SGI continues to grow and just over the weekend ConocoPhillips announced the company will invest $1 million to further strengthen the partnership. The contribution was made to the Intermountain West Joint Venture, one of the key partners of SGI. New funding will be used to extend the partnership through 2019 by providing $200,000 per year to support SGI’s Strategic Watershed Action Team, or SWAT. This team provides field delivery, science, communications and partner development support to SGI. Read more »
The USDA Climate Hubs are almost one year old! Since February of 2014, we have made considerable progress by developing networks that connect researchers to landowners; by evaluating available tools that can help land managers with management decisions regarding risk management; by synthesizing regional risks and vulnerabilities; and we have learned a lot along the way.
The Hubs are about developing and delivering science-based, region-specific information and technologies, with the help of USDA agencies and partners, to agricultural and natural resource managers and communities. Land managers and communities desire healthy, resilient, productive, and profitable agricultural or natural ecosystems that are sustainable over time. The Hubs’ role is to work with (and as) advisers to land managers by providing information and tools to help them achieve their goals in an environment filled with climate-related stresses and risks. The Hubs’ initial focus is on communicating with our stakeholders and developing networks with our partners. This includes communicating research to Certified Crop Advisors, relaying stakeholder needs to science organizations, or just making sure the lines of communication are open among the respective science and information providers and managers of working lands. Read more »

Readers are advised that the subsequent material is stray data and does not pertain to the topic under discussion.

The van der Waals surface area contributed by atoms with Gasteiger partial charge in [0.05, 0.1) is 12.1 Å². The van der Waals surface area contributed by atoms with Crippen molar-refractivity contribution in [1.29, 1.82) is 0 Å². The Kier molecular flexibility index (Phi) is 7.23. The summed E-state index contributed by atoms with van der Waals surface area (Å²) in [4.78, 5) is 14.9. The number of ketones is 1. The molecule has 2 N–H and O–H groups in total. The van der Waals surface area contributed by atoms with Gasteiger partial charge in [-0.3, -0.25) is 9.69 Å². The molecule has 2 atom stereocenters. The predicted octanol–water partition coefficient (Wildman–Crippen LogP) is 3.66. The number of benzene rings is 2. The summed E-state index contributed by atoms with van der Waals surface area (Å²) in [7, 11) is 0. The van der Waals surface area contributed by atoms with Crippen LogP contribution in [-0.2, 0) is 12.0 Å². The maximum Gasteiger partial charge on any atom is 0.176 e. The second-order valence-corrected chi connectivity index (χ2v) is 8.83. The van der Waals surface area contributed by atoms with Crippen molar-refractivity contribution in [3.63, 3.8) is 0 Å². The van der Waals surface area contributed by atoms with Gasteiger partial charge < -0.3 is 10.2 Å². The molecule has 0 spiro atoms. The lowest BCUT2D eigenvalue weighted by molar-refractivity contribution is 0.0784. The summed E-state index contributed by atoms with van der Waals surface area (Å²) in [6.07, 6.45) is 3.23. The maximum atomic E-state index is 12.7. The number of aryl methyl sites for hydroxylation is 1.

Feeding students healthy, tasty and nutritious school meals can be a challenge. Just ask any one of the thousands of school nutrition professionals who carry out the National School Lunch Program and School Breakfast Program. They have to balance menu planning following nutrition standards, financial management, and inventory management, all while making meals that will be enjoyed by students – not always an easy audience. It is a testament to their dedication that over 90 percent of America’s schools have now implemented the improved standards found in the Healthy Hungry Free Kids Act of 2010.
USDA is working hard to find ways to continue to support their efforts. One way we are doing that is a new program that we recently piloted in Mississippi that provides free training through a partnership with the National Food Service Management Institute (NFSMI). The Team Up For School Nutrition Success Training (Team Up) is tailored to schools and covers topics like menu planning, financial management, procurement, meal presentation and appeal, as well as youth engagement tactics, and strategies to reduce plate waste.
Another partner in this initiative is First Lady Michelle Obama. Mrs. Obama is grateful for the hard work being done in our country’s school cafeterias, but also recognizes that some may need a little help. When she heard about our initiative, she took the time to make a video to not only thank and encourage the dedicated school food service professional around the country, but to encourage them to take advantage of Team Up. Hear with the First Lady had to say about Team Up: